“I want to continue to serve my community in any way possible,” Grace said of the decision to run for mayor.
Grace is a manager of a data center operation with Automated Financial Systems.
“My primary responsibilities are overseeing a multi-million dollar computer environment that is manned 24 hours a day and seven days a week,” he explained. “I also am tasked with disaster recovery procedures.”
He and his wife, Lori, also own a business, the Maroon Hornet, in downtown Oxford, which gives him insights into what other business owners in town are experiencing.
Grace is proud of the fact that council has managed to pass a budget without a tax increase in three of the last four years, and there was only a small tax increase in the fourth year.
During his time on council, Grace has been the chairman of the Public Works Committee and also serves on the Police and Public Safety Committee, which already gives him significant knowledge about the workings of the police department.
Grace talked about how he sees great benefit to having an economically vibrant community. He said that he would like to see more events to bring people into town, so that more people see how great the town is.
“The downtown shops are getting filled up,” he said. “I want people to come to Oxford so much that they get tired of coming to Oxford and say, ‘I want to move to Oxford.’”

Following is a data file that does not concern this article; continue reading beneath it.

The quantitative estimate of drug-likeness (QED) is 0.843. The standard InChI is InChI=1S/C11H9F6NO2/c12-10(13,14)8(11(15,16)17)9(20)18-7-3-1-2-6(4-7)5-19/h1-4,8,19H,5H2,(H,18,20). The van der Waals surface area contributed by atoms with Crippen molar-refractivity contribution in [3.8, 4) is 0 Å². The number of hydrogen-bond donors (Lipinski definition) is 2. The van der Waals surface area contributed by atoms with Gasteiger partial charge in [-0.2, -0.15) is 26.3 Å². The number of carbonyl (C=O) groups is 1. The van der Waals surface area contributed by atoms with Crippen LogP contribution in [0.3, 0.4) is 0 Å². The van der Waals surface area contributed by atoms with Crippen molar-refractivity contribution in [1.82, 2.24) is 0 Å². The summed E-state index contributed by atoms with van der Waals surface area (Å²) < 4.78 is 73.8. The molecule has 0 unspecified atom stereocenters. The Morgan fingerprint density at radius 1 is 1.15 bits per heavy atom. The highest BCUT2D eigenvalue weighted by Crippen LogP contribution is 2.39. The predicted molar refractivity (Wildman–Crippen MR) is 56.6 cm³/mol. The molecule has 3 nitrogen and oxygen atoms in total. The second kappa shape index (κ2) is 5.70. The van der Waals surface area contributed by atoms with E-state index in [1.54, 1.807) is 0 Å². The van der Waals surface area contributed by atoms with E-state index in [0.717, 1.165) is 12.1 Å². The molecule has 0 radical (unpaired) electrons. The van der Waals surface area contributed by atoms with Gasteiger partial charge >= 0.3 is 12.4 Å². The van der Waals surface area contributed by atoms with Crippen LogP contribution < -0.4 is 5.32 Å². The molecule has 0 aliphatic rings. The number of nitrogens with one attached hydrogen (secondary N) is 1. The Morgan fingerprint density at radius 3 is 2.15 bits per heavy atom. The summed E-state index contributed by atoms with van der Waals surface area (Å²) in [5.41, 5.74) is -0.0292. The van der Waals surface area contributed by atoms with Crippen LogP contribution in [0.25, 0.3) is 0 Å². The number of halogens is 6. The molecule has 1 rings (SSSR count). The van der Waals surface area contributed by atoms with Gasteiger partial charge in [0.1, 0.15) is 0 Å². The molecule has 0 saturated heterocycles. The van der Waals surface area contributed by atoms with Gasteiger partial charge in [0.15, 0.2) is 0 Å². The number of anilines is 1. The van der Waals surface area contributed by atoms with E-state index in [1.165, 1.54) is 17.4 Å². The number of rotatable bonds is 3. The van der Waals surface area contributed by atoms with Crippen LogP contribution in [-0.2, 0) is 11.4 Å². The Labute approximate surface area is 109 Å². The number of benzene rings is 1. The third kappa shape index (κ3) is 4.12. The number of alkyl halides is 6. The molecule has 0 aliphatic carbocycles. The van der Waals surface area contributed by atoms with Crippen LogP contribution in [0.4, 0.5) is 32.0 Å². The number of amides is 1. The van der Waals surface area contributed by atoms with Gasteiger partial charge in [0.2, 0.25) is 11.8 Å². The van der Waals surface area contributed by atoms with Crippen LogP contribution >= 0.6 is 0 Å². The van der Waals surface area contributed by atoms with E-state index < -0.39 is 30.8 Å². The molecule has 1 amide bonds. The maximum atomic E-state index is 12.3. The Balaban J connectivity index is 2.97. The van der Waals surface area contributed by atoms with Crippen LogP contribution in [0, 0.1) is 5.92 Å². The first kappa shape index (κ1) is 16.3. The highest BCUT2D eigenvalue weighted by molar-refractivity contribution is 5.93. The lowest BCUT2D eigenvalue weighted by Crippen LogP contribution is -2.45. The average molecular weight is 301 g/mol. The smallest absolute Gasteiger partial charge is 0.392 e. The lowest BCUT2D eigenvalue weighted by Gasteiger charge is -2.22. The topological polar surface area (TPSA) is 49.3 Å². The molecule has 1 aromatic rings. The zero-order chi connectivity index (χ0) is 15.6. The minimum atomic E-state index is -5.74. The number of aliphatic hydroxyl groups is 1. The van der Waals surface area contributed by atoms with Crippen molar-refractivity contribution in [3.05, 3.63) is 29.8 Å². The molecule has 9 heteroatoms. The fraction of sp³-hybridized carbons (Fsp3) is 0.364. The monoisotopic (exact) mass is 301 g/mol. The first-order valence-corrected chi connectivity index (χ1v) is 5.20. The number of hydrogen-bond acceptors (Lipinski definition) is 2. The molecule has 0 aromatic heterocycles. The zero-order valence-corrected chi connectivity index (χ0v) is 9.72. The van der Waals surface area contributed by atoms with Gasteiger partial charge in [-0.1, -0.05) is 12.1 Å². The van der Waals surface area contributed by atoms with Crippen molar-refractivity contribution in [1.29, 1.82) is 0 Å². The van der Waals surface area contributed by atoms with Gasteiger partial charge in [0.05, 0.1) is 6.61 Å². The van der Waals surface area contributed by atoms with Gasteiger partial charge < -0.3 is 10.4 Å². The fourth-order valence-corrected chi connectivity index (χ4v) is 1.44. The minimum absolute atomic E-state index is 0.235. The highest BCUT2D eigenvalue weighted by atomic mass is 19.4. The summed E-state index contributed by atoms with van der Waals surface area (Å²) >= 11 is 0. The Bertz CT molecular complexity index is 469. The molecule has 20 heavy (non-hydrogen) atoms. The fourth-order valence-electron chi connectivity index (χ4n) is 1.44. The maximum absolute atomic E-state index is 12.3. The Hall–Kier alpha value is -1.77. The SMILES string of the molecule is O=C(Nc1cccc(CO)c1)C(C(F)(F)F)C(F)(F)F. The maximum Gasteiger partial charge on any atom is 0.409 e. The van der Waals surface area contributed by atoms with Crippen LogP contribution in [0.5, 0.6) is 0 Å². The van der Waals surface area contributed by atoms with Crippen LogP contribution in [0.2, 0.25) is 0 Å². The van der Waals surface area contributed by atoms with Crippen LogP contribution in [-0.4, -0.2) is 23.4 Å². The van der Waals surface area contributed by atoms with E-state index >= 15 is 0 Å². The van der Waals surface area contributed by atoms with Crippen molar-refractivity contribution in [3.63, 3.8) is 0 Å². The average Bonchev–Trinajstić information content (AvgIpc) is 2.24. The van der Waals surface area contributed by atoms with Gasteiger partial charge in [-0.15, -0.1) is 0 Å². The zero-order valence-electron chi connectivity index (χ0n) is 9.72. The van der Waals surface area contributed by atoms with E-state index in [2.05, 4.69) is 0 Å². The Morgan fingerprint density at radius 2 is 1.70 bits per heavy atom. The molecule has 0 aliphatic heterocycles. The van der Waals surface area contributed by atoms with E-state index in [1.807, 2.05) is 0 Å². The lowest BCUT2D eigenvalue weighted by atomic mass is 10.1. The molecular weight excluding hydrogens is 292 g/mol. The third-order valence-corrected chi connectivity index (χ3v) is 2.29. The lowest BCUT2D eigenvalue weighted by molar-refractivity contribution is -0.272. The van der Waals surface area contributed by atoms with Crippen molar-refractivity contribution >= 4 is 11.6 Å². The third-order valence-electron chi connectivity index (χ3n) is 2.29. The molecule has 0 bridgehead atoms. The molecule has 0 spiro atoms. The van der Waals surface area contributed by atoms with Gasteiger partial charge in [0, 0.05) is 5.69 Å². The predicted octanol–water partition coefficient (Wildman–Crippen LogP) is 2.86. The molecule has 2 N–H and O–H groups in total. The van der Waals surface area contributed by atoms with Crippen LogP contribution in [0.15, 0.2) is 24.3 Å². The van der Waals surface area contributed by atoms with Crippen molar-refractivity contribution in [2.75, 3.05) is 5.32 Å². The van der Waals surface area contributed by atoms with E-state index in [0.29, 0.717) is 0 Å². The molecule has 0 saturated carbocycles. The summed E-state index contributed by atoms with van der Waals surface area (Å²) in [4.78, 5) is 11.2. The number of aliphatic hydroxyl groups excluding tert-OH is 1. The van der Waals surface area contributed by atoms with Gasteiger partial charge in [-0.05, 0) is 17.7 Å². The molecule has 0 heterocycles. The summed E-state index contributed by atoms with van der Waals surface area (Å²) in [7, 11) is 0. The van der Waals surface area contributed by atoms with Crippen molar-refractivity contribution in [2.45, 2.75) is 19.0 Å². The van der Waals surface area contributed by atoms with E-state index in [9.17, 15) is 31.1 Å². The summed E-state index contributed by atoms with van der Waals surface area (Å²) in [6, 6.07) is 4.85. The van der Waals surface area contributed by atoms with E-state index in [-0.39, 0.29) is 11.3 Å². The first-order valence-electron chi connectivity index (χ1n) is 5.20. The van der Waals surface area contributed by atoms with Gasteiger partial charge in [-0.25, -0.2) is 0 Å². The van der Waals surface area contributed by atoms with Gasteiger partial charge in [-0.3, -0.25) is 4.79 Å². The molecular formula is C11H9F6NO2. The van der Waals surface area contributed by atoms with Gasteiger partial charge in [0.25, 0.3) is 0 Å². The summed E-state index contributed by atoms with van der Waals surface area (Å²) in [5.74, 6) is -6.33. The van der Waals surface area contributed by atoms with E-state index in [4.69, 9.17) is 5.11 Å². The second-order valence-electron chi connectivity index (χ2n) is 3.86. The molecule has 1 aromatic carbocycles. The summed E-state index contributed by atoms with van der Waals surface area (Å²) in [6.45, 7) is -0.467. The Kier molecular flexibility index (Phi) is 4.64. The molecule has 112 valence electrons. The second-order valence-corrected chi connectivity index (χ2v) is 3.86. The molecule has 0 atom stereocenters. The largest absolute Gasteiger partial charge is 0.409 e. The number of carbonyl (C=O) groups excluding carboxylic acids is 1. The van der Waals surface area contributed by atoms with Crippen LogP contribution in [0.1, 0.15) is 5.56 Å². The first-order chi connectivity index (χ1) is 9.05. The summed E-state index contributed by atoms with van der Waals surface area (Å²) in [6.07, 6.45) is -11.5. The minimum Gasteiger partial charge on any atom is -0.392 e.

Grace said that if he wins a council seat and the mayoral race, he would decide to serve as the mayor. He added that he doesn't think there is any reason to support a particular candidate based on party affiliation.
“We’re a small town and there’s no need for partisan politics,” Grace said. “This is me wanting to be the mayor of the town. I love this town.”
Benjamin, the owner of the Miss Oxford Diner, pledged to be a voice for residents if she were elected mayor.
“As a small business owner, I want to see Oxford thrive and grow so that people want to live in, work in, and visit Oxford,” she said. “I will be a voice for not only my fellow business owners, but for all residents, regardless of political affiliation.”
Benjamin was born in Orlando, Florida and most of her childhood was spent in Delaware. Eventually, the family moved Maryland. She graduated from North East High School in Maryland.
“I like the small towns,” she said. “I want Oxford to be a place for people to come, a place for people to raise a family.”